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Review of Past Studies

There have been a large number of studies from specific countries or regions documenting spatial and temporal variations and trends in cloud cover (Henderson-Sellers 1992; Sun and Groisman 2000; Kaiser 2000; Groisman et al. 2004; Dai et al. 2006; Warren et al. 2007). These studies have focused mostly on long-term trends for Europe (Henderson-Sellers 1986; Warren et al. 2007; Sanchez-Lorenzo et al. 2012), North America (Henderson-Sellers 1989; Milewska 2004; Warren et al. 2007), Australia (Jones and Henderson-Sellers 1992; Jovanovic et al. 2011), the United States (Sun 2003; Sun and Groisman 2004; Groisman et al. 2004; Dai et al. 2006) and the former Soviet Union (Sun and Groisman 2000; Sun et al. 2001). Analyses of cloud data suggest increased total cloud cover over the United States (Karl and Steurer 1990; Sun 2003; Groisman et al. 2004; Dai et al. 2006; Warren et al. 2007), Canada (Milewska 2004), the former Soviet Union (Sun and Groisman 2000; Sun et al. 2001), Western Europe, mid-latitude Canada, Russia (Chernokulsky et al. 2011; Sanchez-Lorenzo et al. 2012) and Australia (Jones and Henderson-Sellers 1992; Jovanovic et al. 2011). In contrast, a decreasing trend in the total cloud cover has been revealed over much of China during 1951-1994 (Kaiser 1998, 2000) and 1954-2005 (Xia 2010), over the United States since the 1980s (Sun 2003; Sun and Groisman 2004), over India during 1961-2007 (Jaswal 2010), most of South Africa during 1960-2005 (Kruger 2007) and Italy during 1951-1996 (Maugeri et al. 2001). On the other hand, total cloud cover trends are also period-specific over some regions. Several authors have found significant positive trends in the United States total cloud for periods beginning in or after 1947 and ending before 1996 (e.g., Angell 1990; Plantico et al. 1990; Sun et al. 2001), but Elliott and Angell (1997) found no significant trend in cloudiness for 1973-1993. Sun (2003) indicates increasing trends from about 1950-1990 but declining cloud cover from the 1980s to 2000, suggesting that the increasing trend might be limited to the period from about 1950 to the 1980s. On continent scale, Warren et al. (2007) found a large decrease for South America, small decreases for Eurasia and Africa and no trend for North America in total cloud cover during 1971-1996. Warren et al. (2007) have attributed decreasing trends in cloud cover on many continents, and that some of these trends are linked to ENSO variations. However, cloud feedback remains an uncertain source in global climate change (IPCC 2007).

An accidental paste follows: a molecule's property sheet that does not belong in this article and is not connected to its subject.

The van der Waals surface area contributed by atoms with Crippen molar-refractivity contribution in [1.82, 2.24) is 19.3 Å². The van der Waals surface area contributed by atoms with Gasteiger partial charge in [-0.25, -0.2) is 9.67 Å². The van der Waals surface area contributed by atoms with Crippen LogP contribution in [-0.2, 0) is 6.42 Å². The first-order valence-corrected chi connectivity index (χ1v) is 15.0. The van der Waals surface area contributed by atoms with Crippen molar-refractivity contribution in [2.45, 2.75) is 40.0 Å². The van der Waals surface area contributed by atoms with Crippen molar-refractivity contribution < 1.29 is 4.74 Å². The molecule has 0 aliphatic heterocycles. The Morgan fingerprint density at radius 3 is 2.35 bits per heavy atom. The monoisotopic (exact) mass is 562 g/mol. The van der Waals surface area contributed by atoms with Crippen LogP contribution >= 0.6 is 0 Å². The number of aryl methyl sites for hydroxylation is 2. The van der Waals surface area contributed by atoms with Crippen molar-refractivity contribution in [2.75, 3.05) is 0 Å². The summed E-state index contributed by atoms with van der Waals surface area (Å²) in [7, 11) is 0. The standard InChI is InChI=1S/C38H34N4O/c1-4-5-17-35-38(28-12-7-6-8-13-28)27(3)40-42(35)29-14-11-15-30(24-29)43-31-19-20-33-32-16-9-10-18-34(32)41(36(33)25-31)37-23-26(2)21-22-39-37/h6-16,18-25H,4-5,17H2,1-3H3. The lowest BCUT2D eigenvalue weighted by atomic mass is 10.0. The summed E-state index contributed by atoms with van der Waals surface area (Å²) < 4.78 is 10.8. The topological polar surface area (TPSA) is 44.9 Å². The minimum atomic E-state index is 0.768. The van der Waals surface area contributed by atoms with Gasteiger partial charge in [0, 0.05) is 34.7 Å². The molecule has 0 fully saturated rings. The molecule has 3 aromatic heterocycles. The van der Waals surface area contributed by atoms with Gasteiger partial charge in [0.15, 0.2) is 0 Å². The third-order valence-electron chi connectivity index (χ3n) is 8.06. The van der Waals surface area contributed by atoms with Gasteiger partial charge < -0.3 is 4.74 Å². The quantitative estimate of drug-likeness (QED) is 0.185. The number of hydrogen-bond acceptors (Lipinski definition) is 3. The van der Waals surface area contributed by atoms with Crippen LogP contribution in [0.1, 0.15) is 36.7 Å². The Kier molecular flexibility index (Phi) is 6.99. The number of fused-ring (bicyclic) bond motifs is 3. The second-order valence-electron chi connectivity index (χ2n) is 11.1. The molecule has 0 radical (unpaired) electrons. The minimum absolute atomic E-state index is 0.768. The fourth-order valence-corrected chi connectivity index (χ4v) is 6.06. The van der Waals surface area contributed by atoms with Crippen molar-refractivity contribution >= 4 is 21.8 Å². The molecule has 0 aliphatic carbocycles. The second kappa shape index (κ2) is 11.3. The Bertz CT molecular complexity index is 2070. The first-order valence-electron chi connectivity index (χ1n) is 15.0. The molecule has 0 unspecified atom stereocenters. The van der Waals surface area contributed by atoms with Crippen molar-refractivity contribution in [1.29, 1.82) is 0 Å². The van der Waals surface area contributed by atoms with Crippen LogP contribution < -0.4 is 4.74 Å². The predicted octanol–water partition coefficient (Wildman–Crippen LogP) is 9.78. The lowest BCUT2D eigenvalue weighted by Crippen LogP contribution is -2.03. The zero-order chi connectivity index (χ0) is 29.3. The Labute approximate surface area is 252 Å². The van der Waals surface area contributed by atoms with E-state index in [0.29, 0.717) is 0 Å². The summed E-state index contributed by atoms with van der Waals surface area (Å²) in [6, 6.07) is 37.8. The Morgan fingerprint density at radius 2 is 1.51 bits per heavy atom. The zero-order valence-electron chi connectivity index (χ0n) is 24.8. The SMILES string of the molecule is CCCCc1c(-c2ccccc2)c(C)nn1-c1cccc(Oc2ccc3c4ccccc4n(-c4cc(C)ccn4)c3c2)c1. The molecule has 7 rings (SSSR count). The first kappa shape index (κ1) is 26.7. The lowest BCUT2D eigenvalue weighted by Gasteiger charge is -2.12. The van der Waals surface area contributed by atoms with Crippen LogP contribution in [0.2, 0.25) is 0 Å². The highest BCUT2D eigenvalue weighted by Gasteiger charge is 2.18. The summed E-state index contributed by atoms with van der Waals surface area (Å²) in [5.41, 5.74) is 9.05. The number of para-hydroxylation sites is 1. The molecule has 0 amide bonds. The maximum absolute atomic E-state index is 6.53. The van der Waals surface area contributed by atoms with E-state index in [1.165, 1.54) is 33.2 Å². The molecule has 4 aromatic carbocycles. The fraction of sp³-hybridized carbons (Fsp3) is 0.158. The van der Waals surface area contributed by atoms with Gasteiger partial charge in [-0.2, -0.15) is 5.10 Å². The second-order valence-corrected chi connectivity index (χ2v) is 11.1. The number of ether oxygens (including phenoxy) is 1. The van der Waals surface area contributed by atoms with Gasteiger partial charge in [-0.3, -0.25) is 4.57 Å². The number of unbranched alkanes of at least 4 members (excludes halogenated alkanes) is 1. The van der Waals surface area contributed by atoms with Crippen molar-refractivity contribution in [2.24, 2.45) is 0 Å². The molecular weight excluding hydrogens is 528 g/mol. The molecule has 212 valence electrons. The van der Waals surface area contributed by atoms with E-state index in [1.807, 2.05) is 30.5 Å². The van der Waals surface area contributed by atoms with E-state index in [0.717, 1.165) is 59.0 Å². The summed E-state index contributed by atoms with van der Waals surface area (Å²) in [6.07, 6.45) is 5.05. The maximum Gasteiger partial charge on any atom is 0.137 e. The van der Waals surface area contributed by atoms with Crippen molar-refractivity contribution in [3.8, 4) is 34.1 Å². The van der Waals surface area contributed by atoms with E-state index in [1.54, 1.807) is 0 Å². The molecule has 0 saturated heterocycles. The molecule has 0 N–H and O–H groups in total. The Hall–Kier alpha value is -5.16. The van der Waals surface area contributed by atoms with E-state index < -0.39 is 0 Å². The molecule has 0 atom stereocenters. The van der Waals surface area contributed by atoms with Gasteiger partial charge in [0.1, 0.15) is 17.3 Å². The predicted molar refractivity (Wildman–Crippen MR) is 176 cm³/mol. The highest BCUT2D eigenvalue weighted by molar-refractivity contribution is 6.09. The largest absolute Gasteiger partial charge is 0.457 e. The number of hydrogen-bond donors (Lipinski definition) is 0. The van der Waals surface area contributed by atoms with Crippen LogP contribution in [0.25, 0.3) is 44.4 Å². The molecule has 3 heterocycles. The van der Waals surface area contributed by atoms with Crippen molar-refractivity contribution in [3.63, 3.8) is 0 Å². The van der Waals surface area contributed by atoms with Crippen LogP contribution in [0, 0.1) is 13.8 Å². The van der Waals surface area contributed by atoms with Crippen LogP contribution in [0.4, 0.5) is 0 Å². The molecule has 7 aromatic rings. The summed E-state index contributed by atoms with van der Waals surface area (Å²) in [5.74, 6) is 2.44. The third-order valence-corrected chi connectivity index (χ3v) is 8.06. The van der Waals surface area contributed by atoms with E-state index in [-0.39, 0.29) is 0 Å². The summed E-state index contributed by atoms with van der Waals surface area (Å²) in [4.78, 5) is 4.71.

Published studies about long-term trends in total cloud cover over India have reported decreasing trends (Rao et al. 2004; Warren et al. 2007; Biggs et al. 2007; Jaswal 2010). Rao et al. (2004) studied long-term trends in annual total cloud amount over 15 stations in India and found decreasing trends at 11 stations. Biggs et al. (2007) have reported decrease in annual total cloud amount by 0.09 % per year during 1952-1997. Decreasing trends in total cloud cover over India during 1961-2007 were reported by Jaswal (2010). While on monthly scale, statistically significant decrease has occurred during 1961-2007 for April (3 % per decade), June to September (2 % per decade) and December (5 % per decade); decline in total cloud cover is significant for annual, summer and monsoon (Jaswal 2010). However, Roy and Balling (2005) have found significant increase in cloud cover during summer over Jammu and Kashmir. In our neighbouring country China, total cloud cover decreased up to the middle of 1990s and then levelled off at much of synoptic stations (Xia 2010; Zong et al. 2012).

 
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